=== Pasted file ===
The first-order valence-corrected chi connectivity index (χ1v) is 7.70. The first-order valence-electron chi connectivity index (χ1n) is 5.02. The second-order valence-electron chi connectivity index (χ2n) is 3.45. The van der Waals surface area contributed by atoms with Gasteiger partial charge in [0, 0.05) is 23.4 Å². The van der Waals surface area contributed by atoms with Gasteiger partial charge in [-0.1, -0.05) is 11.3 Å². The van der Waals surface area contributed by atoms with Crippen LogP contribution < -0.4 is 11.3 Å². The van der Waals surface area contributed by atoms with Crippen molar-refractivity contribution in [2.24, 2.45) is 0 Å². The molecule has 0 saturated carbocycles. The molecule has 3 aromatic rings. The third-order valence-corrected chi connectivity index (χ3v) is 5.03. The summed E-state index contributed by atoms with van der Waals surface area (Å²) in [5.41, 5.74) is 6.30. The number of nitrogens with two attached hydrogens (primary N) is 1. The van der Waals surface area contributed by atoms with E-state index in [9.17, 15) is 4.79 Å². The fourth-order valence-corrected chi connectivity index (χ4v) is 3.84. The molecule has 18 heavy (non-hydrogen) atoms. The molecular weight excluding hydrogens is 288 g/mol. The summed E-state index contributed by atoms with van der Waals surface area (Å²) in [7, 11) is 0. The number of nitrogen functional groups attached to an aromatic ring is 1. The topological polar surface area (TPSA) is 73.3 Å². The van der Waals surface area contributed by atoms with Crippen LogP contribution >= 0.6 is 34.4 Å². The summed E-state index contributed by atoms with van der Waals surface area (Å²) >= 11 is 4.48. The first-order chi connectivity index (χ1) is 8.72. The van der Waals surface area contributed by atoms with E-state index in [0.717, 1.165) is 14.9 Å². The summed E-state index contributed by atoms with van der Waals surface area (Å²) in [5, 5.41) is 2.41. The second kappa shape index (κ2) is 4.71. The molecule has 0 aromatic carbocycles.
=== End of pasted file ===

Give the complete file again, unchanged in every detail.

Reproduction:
The first-order valence-corrected chi connectivity index (χ1v) is 7.70. The first-order valence-electron chi connectivity index (χ1n) is 5.02. The second-order valence-electron chi connectivity index (χ2n) is 3.45. The van der Waals surface area contributed by atoms with Gasteiger partial charge in [0, 0.05) is 23.4 Å². The van der Waals surface area contributed by atoms with Gasteiger partial charge in [-0.1, -0.05) is 11.3 Å². The van der Waals surface area contributed by atoms with Crippen LogP contribution < -0.4 is 11.3 Å². The van der Waals surface area contributed by atoms with Crippen molar-refractivity contribution in [2.24, 2.45) is 0 Å². The molecule has 0 saturated carbocycles. The molecule has 3 aromatic rings. The third-order valence-corrected chi connectivity index (χ3v) is 5.03. The summed E-state index contributed by atoms with van der Waals surface area (Å²) in [5.41, 5.74) is 6.30. The number of nitrogens with two attached hydrogens (primary N) is 1. The van der Waals surface area contributed by atoms with E-state index in [9.17, 15) is 4.79 Å². The fourth-order valence-corrected chi connectivity index (χ4v) is 3.84. The molecule has 18 heavy (non-hydrogen) atoms. The molecular weight excluding hydrogens is 288 g/mol. The summed E-state index contributed by atoms with van der Waals surface area (Å²) in [7, 11) is 0. The number of nitrogen functional groups attached to an aromatic ring is 1. The topological polar surface area (TPSA) is 73.3 Å². The van der Waals surface area contributed by atoms with Crippen LogP contribution >= 0.6 is 34.4 Å². The summed E-state index contributed by atoms with van der Waals surface area (Å²) >= 11 is 4.48. The first-order chi connectivity index (χ1) is 8.72. The van der Waals surface area contributed by atoms with E-state index in [0.717, 1.165) is 14.9 Å². The summed E-state index contributed by atoms with van der Waals surface area (Å²) in [5, 5.41) is 2.41. The second kappa shape index (κ2) is 4.71. The molecule has 0 aromatic carbocycles.